The British Cuppa: Down, But Not Out
BIRMINGHAM, England—The popularity of British traditional afternoon tea, with cakes, scones, and tea served in fine china, has grown in recent years among tourists and Brits alike. But it may not be enough to stop the demise of the traditional cuppa.
Even as Brits head for the famous afternoon “cream teas” and beaches of the southwest this summer, they are more likely than ever to grab a latte or an Americano for the journey.
Statistics show the traditional British brew—black tea with milk—has declined steadily in recent years.
In cafes, pubs, and tea and coffee shops, Brits now drink 2 1/2 times as many cups of coffee as they do tea.
Coffee shops have sprung up everywhere in the last couple of decades, replacing the legions of greasy-spoon cafes that offered a staple of super-strong “builder’s tea,” together with traditional fry-ups.
But Bill Gorman, executive chairman of the U.K. Tea & Infusions Association, says coffee’s growing dominance on the high street isn’t repeated at the kitchen table. Britain is still not a coffee drinking nation, he said.
“Today, we will drink 165 million cups of tea. We will only drink 70 million cups of coffee,” he said.
Around 70 percent of tea is still drunk at home, partly because Brits prefer to make their tea at home to their own exacting requirements and don’t trust coffee shops, Gorman said.
The same reluctance to change is seen in the tea industry, which is just now catching up with the innovations that boosted the coffee market.
“The tea industry was extraordinarily slow to innovate and expand the range, whereas coffee and other drinks were way ahead of us,” he said.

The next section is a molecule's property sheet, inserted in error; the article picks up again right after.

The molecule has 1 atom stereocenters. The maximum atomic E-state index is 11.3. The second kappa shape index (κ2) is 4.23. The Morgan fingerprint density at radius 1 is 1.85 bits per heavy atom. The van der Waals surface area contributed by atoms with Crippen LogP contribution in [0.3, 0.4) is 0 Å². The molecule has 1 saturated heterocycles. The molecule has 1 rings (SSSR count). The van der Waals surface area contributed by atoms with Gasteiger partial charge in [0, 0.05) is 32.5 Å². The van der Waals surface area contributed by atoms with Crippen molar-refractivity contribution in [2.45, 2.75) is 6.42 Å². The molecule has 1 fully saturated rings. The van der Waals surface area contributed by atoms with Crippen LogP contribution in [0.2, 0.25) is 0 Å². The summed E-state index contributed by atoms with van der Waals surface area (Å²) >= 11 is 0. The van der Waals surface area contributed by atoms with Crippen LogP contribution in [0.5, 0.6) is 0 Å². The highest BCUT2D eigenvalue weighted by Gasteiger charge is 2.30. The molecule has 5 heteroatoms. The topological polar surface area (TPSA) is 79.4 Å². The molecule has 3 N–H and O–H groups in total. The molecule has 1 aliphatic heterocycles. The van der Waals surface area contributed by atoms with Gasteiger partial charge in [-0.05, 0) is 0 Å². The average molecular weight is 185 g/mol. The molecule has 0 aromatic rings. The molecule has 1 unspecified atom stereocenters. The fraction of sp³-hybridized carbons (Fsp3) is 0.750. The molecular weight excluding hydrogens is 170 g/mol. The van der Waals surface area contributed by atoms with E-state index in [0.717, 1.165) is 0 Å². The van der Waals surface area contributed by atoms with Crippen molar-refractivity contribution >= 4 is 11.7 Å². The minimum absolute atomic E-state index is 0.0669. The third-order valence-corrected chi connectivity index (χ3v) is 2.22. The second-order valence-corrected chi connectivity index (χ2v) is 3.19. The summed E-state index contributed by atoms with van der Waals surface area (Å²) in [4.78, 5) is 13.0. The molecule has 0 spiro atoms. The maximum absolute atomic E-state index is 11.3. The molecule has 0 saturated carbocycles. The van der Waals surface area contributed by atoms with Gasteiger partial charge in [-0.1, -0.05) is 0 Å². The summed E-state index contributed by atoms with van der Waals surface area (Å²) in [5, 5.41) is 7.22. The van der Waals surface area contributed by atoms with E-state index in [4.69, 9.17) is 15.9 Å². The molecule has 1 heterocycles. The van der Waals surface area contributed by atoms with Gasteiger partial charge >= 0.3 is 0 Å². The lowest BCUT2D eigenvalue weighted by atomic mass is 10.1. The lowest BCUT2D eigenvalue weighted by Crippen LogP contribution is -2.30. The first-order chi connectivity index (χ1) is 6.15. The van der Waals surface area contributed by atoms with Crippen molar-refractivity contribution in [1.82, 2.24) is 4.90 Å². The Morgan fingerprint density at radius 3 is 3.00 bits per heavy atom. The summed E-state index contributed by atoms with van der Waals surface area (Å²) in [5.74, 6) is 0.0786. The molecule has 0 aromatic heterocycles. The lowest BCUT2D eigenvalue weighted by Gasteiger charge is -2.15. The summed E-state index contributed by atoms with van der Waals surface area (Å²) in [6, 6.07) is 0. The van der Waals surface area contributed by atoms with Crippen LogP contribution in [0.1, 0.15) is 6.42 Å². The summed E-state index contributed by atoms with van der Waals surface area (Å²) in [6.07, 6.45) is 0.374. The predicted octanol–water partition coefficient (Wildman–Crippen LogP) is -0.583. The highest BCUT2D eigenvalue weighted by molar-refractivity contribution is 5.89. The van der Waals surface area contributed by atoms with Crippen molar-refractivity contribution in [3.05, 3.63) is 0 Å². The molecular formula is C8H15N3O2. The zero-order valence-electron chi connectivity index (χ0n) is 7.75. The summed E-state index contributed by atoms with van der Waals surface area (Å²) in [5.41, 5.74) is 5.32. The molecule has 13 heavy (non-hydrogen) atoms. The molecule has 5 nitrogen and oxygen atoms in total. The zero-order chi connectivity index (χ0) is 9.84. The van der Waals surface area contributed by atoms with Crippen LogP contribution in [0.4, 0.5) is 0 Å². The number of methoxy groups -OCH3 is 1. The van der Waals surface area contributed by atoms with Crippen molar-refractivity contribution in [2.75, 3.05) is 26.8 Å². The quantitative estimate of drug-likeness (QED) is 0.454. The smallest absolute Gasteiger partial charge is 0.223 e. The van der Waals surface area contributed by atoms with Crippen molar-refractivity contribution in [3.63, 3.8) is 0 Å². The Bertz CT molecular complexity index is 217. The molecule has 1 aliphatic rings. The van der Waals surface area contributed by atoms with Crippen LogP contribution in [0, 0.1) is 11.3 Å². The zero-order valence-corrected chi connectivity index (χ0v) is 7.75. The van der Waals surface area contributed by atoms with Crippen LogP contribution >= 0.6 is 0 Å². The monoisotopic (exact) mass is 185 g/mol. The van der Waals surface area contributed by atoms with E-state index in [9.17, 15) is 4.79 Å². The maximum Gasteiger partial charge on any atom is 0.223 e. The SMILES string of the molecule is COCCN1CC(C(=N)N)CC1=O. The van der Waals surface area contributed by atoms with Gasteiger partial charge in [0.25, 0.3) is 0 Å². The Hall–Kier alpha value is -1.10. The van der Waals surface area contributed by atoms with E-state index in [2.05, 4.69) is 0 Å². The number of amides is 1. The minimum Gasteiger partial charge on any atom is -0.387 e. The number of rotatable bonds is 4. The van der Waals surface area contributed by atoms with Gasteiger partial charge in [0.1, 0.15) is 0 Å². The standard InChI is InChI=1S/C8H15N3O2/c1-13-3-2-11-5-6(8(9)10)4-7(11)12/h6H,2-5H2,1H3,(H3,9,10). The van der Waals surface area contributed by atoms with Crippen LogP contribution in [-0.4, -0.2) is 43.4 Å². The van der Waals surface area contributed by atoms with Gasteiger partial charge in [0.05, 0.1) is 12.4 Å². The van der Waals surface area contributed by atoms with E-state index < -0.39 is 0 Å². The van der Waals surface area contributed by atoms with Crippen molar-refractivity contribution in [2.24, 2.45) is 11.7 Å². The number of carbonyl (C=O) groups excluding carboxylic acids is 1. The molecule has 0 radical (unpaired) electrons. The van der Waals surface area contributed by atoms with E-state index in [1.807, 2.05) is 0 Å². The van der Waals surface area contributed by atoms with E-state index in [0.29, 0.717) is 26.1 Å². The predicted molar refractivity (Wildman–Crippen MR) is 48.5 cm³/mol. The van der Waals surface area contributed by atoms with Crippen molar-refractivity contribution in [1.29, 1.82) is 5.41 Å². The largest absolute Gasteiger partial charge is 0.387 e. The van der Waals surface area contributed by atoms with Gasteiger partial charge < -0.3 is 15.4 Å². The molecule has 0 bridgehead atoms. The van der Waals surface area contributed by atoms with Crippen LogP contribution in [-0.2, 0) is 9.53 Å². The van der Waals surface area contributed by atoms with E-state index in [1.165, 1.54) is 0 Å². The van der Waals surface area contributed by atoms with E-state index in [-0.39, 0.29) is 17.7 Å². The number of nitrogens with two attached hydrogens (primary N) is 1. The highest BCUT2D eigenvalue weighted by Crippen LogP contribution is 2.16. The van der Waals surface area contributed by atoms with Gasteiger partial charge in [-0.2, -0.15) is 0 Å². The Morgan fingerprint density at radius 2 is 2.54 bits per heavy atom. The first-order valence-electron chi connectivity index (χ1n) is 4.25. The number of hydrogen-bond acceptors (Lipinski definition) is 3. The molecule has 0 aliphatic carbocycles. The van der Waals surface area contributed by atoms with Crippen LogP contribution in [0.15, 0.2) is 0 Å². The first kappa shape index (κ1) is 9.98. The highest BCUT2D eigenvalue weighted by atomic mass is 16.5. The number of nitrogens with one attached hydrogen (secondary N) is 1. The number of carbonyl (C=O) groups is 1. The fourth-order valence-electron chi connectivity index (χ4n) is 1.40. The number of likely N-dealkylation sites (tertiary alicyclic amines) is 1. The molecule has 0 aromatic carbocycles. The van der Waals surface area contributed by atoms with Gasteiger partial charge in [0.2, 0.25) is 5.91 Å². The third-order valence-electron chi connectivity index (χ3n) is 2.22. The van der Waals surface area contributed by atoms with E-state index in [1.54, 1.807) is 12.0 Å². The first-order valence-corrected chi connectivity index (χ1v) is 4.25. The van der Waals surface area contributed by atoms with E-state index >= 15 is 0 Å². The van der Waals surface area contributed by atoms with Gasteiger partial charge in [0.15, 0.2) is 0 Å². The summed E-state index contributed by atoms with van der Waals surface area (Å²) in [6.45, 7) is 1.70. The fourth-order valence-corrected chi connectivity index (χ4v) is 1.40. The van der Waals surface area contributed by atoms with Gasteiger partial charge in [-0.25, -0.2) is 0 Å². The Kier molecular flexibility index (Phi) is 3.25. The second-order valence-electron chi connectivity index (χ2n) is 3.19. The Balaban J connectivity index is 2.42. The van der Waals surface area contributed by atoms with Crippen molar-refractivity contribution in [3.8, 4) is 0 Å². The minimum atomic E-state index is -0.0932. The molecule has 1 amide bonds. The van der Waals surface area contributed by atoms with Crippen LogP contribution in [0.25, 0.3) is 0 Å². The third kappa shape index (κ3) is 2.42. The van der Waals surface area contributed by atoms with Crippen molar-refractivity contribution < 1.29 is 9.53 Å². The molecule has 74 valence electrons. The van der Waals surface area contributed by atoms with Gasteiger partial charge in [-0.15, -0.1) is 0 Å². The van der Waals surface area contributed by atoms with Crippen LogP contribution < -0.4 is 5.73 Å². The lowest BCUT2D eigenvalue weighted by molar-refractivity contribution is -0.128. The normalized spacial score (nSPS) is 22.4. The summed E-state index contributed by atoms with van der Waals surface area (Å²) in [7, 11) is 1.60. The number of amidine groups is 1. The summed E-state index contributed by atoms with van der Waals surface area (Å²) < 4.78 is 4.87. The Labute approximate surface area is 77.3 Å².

Cyril Lavenant, U.K. executive director of food service at market research company NPD Group, agrees.
“You can find so much diversity of coffee through the market—84 percent of coffees sold are specialty coffees. It’s only 12 percent for tea,” he said.
Coffee innovation has not only attracted the interest of consumers, said Lavenant, but also encouraged investment—and an accompanying marketing push.
Gorman points out that the U.K. tea market was so conservative that it took 40 years to adopt the teabag (still a controversial topic in some households).
The fact that it simply takes time to brew a decent cuppa has also made it hard for the service industry to cater to Britons’ thirst for tea.
The traditional household staple of black tea, usually drunk with milk, is on the decline, Gorman said. But green teas and other specialty infusions are growing, meaning that, overall, tea is holding its own.
“Tea is not dying, it’s shifting, it’s changing, it’s evolving—slowly, steadily. If we are reincarnated in 150 years’ time, tea will still be dominant,” Gorman said.
But the shift isn’t the abandonment of tradition one might imagine.
“When tea was first consumed in Britain in the 17th century, most Britons made green tea, drunk from tiny porcelain cups without handles,” wrote Markman Ellis, professor of literature at the Queen Mary University of London and coauthor of “Empire of Tea: The Asian Leaf that Conquered the World,” in an article posted on The Conversation.
“Though some took it with a little sugar, tea was almost always served without milk. During this period, all tea was from China, and the most popular kinds were green tea.”